SEC's Net-snooping

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From: Antoun Nabhan (anabhan@law.harvard.edu)
Date: Fri Mar 31 2000 - 08:05:10 PST


This came via Wired's columnist Declan McCullough's Politechbot list, but
it was written by the Libertarian Party and actually presents a pretty
balanced picture of the unresolved legal issues.

The things that the SEC currently does to monitor the markets for fraud and
insider trading are already very spooky. They maintain a huge database of
people who might be insiders at various companies or - and this is one
freaky part - have professional or personal connections with insiders. They
also use pattern-recognition algorithms to detect unusual and possibly
fraudulent trading behaviors. They've literally found and indicted waiters
who traded after overhearing company officers talking about market-moving
events at dinner. Securities lawyers to whom I've spoken are all pretty
much of the opinion that the SEC has an omniscient ability to figure out
which traders are naughty and which are nice.

It's unsettling to think that they might apply this same ability over the
domain of the Internet instead of just the domain of market clearing systems.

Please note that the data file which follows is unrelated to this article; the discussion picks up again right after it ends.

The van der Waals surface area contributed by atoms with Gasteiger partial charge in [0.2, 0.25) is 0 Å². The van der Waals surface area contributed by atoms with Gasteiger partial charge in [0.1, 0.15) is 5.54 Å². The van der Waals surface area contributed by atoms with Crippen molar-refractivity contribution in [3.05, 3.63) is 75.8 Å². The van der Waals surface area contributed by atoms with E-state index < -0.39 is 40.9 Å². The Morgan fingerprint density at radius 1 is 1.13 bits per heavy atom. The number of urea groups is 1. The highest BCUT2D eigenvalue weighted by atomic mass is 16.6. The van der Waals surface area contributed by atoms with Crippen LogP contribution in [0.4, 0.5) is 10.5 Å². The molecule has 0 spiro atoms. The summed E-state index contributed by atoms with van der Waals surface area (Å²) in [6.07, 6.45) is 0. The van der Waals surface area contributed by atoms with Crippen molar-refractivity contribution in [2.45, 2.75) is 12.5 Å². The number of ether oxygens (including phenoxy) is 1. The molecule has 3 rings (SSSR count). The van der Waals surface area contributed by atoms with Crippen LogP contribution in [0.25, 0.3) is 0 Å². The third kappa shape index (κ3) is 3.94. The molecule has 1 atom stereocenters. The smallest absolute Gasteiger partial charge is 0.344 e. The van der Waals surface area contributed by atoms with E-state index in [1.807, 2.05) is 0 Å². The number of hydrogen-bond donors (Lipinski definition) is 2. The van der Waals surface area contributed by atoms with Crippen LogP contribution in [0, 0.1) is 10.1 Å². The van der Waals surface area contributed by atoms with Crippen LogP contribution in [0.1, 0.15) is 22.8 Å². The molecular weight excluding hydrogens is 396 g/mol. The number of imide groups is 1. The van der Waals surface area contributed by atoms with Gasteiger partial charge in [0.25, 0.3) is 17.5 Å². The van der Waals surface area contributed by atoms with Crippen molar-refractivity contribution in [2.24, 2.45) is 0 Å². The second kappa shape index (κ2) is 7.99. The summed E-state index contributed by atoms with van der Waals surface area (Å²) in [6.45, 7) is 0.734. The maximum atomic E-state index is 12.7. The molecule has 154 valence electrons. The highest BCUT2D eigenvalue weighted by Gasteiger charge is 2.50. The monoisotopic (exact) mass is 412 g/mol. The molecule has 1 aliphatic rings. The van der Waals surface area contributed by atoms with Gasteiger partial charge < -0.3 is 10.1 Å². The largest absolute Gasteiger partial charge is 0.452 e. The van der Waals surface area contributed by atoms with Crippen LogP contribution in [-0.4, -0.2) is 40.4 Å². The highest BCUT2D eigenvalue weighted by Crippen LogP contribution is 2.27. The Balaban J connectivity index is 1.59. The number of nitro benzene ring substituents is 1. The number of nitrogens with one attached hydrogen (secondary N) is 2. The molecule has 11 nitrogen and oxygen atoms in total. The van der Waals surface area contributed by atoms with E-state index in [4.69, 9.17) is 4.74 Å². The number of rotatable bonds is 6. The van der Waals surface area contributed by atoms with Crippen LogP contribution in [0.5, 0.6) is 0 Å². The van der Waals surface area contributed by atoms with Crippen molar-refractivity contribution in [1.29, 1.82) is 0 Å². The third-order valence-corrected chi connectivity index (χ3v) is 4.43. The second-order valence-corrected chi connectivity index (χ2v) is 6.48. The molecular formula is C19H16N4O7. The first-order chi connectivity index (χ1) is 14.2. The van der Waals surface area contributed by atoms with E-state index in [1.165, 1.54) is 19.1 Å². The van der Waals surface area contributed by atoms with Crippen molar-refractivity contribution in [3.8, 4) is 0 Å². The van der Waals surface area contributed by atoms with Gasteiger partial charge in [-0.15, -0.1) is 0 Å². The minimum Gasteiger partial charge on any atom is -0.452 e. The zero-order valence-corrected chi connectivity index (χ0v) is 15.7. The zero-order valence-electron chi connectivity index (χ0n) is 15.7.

-----BEGIN PGP SIGNED MESSAGE-----

>=======================================
>NEWS FROM THE LIBERTARIAN PARTY
>2600 Virginia Avenue, NW, Suite 100
>Washington DC 20037
>World Wide Web: http://www.LP.org
>=======================================
>For release: March 30, 2000
>=======================================
>For additional information:
>George Getz, Press Secretary
>Phone: (202) 333-0008 Ext. 222
>E-Mail: 76214.3676@Compuserve.com
>=======================================
>
>Let's pull the plug on the SEC's
>automated Web snooping scheme
>
> WASHINGTON, DC -- A plan by the Securities and Exchange
>Commission to scan the Internet for "suspicious" words and phrases --
>and maintain a secret database of the results -- is an electronic
>"stop-and-frisk" that will treat innocent Americans like financial
>felons, the Libertarian Party warned today.
>
> "Under this plan, anything you say electronically can and will
>be used against you in a government database," said Steve Dasbach, the
>party's national director. "The SEC says it has 'zero tolerance' for